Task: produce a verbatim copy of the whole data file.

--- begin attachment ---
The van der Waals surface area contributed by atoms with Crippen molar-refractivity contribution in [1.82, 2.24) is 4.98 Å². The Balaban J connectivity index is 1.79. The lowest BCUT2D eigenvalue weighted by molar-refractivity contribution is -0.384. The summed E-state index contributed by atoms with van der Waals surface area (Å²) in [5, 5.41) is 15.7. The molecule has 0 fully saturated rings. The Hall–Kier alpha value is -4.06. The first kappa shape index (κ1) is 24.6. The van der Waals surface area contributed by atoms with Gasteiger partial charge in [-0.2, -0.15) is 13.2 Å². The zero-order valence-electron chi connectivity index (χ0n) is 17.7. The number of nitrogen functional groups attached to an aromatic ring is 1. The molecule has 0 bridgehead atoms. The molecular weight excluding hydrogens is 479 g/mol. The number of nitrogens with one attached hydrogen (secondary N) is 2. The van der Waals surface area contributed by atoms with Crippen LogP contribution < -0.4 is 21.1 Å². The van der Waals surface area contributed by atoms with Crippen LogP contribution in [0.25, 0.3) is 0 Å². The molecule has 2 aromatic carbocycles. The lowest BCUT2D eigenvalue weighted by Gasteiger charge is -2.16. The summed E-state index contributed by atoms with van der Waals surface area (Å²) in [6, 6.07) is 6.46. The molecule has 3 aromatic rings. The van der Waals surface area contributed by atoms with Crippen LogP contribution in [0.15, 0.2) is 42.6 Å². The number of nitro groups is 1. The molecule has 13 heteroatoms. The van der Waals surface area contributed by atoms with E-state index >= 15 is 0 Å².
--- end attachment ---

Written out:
The van der Waals surface area contributed by atoms with Crippen molar-refractivity contribution in [1.82, 2.24) is 4.98 Å². The Balaban J connectivity index is 1.79. The lowest BCUT2D eigenvalue weighted by molar-refractivity contribution is -0.384. The summed E-state index contributed by atoms with van der Waals surface area (Å²) in [5, 5.41) is 15.7. The molecule has 0 fully saturated rings. The Hall–Kier alpha value is -4.06. The first kappa shape index (κ1) is 24.6. The van der Waals surface area contributed by atoms with Gasteiger partial charge in [-0.2, -0.15) is 13.2 Å². The zero-order valence-electron chi connectivity index (χ0n) is 17.7. The number of nitrogen functional groups attached to an aromatic ring is 1. The molecule has 0 bridgehead atoms. The molecular weight excluding hydrogens is 479 g/mol. The number of nitrogens with one attached hydrogen (secondary N) is 2. The van der Waals surface area contributed by atoms with Crippen LogP contribution < -0.4 is 21.1 Å². The van der Waals surface area contributed by atoms with Crippen LogP contribution in [0.25, 0.3) is 0 Å². The molecule has 2 aromatic carbocycles. The lowest BCUT2D eigenvalue weighted by Gasteiger charge is -2.16. The summed E-state index contributed by atoms with van der Waals surface area (Å²) in [6, 6.07) is 6.46. The molecule has 3 aromatic rings. The van der Waals surface area contributed by atoms with Crippen LogP contribution in [0.15, 0.2) is 42.6 Å². The number of nitro groups is 1. The molecule has 13 heteroatoms. The van der Waals surface area contributed by atoms with E-state index >= 15 is 0 Å².